Side 2 of the LP starts with what is Track 6 on the CD, “Don’t Be Late” (3.21). This another ragtime blues thing, here in a distinctly Chas ‘n’ Dave style, but without the Cockney accents.; rather, with a Brummy (Birmingham UK) one. There is also more “barber shop quartet” close harmony stuff in the choruses. Notably, this song features a lot of saxophone.
Track 7 is “Sandy’s Song” expanded thus on the CD: “(A.K.A. Take Away The Load)” (3.34). This song, written by Sandy Denny, really does sound terribly wrong. It would probably have come over better if she had sung it, but I do not know if any such recording exists, even on the 19 CD Box Set, a copy of which I have. Even without her, it would have been much improved if it had used a more “Fairport Convention” style of accompaniment.
Track 8 is “Friendship Song” again expanded on the CD: “(A.K.A. Come And Get It)” (3.00). Here once more we have the Brummy Chas ‘n’ Dave effect, and also more “barber shop quartet” stuff in the refrains, and indeed as a sort of continuo throughout. As at the end of Side 1 of the LP, we have a seamless elision into the final track on Side 2 of the LP, Track 9 on the CD, “Limey’s Lament” (4.36). In the context of the wrong sounding nature of the album, this actually makes a fair fist of a finale. The song features thumping drums with the swirling organ, which softens the wrongness a little, but the organ remains much in evidence all the way through. It is in a rap style done folkily (!!), with the “barber shop quartet” close harmony comprising much of the vocals. Simon Nicol plays guitar on this , so the piece is not as funky as elsewhere on the record, but it still doesn’t sound right.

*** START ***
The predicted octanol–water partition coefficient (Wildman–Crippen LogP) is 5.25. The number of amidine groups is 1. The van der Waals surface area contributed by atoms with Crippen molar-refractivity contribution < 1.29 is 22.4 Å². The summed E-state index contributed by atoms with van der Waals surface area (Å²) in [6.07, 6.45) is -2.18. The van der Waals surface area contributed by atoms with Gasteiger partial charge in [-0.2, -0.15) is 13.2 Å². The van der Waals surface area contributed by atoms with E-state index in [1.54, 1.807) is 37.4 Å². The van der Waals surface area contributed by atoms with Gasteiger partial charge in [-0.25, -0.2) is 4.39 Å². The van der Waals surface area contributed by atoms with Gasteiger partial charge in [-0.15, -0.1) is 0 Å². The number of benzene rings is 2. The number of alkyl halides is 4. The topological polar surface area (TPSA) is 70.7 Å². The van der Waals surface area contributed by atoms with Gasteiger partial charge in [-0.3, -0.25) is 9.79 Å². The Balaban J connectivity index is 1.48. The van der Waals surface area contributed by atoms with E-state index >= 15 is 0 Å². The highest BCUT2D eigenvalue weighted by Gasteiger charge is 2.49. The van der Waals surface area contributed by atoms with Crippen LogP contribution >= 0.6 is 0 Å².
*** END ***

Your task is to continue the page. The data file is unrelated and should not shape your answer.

The CD comes with a single bonus track, Track 10, “Angles Brown” (4.00). Musically this is much like the songs on the LP, with all their inherent wrongness; and so we have much in the way of swirling organ and gently funky guitar. Otherwise, this is actually not a bad little song, being a fairly conventional folky narrative about a chap called Angles Brown.
Farewell, Fairport; may ye rest in peace.